First part of extract from Conversation on a Country Path About Thinking
, near the end:
Scholar: [...] I know a word which up to now seemed to me appropriate to name the nature of thinking and so of knowing.Continued
Scientist: I would like to hear this word.
Scholar: It is a word which had occurred to me as early as out first conversation. I had this in mind when I remarked at the beginning of today's conversation that I owed a valuable suggestion to our first conversation on a country path. Several times in the course of today's conversation, I was about to propose this word; but each time it seemed to fit less what neared us as the nature of thinking.
Scientist: You talk mysteriously about this thought of yours. It is as if you didn't want to reveal your discovery too soon.
Scholar: The word I have in mind was not my discovery; it is merely a scholarly thought.
Scientist: And thus, if I may say so, an historical reminder?
Scholar: If you want to put it that way. Also it would have suited well the style of today's conversation, for in the course of it we often threw in words and sentences from Greek thought. But now this word no longer suits what we are attempting to name by a single word.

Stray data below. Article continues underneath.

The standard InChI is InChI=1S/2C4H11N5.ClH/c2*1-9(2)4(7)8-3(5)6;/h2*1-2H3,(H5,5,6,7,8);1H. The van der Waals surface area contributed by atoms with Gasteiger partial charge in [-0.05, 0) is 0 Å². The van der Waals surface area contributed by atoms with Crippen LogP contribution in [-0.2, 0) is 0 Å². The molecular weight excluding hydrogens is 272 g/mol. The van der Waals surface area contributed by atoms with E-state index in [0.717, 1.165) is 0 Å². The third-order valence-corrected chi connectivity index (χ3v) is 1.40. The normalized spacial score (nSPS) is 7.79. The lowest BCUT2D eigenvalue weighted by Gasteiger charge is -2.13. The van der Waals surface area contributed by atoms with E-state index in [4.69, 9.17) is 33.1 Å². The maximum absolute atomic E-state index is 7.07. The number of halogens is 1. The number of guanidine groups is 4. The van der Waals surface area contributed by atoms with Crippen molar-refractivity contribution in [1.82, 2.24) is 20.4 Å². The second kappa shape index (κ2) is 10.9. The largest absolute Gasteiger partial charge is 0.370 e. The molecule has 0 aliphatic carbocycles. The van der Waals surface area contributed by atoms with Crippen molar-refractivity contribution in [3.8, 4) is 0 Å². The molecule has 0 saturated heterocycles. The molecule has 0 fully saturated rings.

Teacher: You mean the nature of thinking (that in-dwelling releasement to that-which-regions) which is the essentially human relation to that-which regions, something we presage as the nearness of distance.
Scientist: Even if the word is no longer suitable, you might divulge it to us at the end of our conversation; for we again near human habitation, and in any case, must break off our discussion.
Teacher: And even if this word, earlier esteemed by you as a valuable suggestion, is no longer suitable, it could make clear to us that meanwhile we have come to confront something ineffable.
Scholar: This word is Heraclitus' word.
Scientist: From which fragment did you take it?
Scholar: This word struck me because it stands alone. It is that word, which, all by itself, constitutes Fragment 122.
Scientist: I don't know this shortest of Heraclitus' Fragments.
Scholar: It is scarcely noticed by others either, because one can hardly do anything with a single word.
Scientist: How does the fragment read?